The State of Web Hosting: Finding a Five Star Experience

Five Star Web Hosting

For a business owner, dealing with a hosting provider has been a necessary evil if he or she wants to have a website. The array of choices has kept most proprietors perplexed:

  • Should I go with a big company or “buy local?”
  • By what criteria should I choose a hosting company?
  • What is a fair price?
  • And what am I paying for anyway?

Add to the mix the fact that many web designers and developers are resellers for the larger hosting companies with the ability to set their own pricing, and you’ve got a truly incomprehensible choice to make.

Recently, though, I’ve watched a separation between the wheat and the chaff in the hosting world. The winners bring a new level of customer service that has not traditionally existed in this sphere. Yes, you might pay a little bit more for it, but in my opinion it’s well worth the extra few dollars a month.

What should you look for in a web hosting company?

Great Hosting Poor Hosting
Backs up your site daily. Backs up seldom, or worse, leaves the responsibility of back up to you.
Takes responsibility for their servers, monitoring attempts to hack and taking action immediately if a hacker gets in. Cleans up your site for free if it is hacked. Leaves it up to you to find out that your site has been hacked then sells you a $99/mo. Package that doesn’t even guarantee you won’t get hacked again.
Support technicians are knowledgeable about their servers and talk only to you until your issue is resolved. Support technicians work with three people at a time and are answering from a knowledge base rather than experience.
Support technicians will help with WordPress (or other CMS) questions. Support technicians will only answer questions about their server status.
Company cares about server speed and takes care of their equipment. Company denies that the server has anything to do with how fast your site loads.
If you decide to leave they will refund the unused portion of your package and be sorry you are leaving. If you decide to leave they quote a hidden clause in your agreement where you signed away your right to a refund.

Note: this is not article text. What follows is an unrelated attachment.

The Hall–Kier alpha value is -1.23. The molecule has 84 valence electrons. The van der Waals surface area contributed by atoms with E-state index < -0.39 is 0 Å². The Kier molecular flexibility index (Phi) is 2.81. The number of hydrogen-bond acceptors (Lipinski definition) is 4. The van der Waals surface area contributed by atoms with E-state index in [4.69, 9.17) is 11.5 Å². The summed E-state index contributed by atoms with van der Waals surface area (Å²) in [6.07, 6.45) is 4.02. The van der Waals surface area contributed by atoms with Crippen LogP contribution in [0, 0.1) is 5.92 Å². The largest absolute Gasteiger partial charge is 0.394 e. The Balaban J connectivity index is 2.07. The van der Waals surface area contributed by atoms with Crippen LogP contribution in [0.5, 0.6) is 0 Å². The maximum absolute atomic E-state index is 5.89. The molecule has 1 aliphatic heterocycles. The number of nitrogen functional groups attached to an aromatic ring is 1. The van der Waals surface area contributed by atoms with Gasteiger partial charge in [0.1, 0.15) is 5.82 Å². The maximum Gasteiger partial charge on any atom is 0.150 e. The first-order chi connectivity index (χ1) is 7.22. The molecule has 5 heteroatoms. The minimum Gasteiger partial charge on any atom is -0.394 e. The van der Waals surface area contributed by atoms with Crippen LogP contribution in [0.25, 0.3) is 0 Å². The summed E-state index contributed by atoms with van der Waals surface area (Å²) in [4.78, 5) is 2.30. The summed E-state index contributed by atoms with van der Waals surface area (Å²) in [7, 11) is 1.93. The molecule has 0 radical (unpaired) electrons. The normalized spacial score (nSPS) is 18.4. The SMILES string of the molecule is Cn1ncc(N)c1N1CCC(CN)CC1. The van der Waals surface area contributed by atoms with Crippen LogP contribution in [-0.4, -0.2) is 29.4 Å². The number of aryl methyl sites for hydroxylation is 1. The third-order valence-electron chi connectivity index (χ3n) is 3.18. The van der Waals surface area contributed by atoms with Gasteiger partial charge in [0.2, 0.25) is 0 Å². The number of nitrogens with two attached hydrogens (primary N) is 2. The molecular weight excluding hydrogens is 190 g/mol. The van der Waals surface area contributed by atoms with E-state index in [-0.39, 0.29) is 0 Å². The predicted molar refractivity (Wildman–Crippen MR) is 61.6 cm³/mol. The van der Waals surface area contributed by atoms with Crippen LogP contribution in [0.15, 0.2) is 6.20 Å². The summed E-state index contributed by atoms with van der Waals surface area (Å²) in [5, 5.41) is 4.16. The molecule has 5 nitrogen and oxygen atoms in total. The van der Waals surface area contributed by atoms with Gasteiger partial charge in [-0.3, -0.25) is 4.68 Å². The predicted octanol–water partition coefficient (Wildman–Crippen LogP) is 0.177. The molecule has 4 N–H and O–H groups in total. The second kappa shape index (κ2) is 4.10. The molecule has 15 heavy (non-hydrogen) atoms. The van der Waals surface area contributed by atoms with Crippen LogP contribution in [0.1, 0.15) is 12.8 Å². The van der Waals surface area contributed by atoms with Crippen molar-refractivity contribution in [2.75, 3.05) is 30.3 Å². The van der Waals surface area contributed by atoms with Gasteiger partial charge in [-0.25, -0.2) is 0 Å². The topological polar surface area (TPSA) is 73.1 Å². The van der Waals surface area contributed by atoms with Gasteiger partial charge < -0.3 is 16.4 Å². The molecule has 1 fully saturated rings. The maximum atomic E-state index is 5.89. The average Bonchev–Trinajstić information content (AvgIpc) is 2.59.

Includes an SSL certificate with your package (https:// instead of http:// — a Google “requirement” for good search engine optimization) and installs it for you. Asks you to upgrade to a package three times the price to get an SSL certificate or charges upward of $30/yr. for SSL as an add-on and leaves it up to you to install, i.e., pay your web developer to install it.

One consequence of great hosting is that most of the companies in this category are focusing solely on hosting – that means no e-mail as part of your package.  If your company is using Office 365 it’s not an issue, but if you’ve relied on your host to provide an e-mail that is structured, you’ll have to make other arrangements.  Ask your web developer for a reference to a reputable IT firm who can make suggestions and get you set up.

As with technology in general, the web hosting space changes very quickly. Hosts that were my favorites two years ago are now on my “Do Not Use” list. Some of my current favorites weren’t in business yet.

My Current Favorites Still OK To Use Stay Away From
FlyWheel Bluehost Hostgator
WP Engine 1 & 1 GoDaddy
A2 DreamHost Network Solutions SiteGround Jumpline

The list above is subjective, based on my experience in dealing with the hosting companies my clients have chosen before they find me. On the negative extreme, when I asked to speak with a supervisor at Hostgator, I was hung up on. On the positive extreme, a FlyWheel “Happiness Engineer” (support technician) pushed my issue to the front of the line and in under a half hour I received an e-mail that my issue had been resolved.

Choosing a hosting company that values my client’s business and whose employees treat me with respect has become my number one criterion. What’s yours?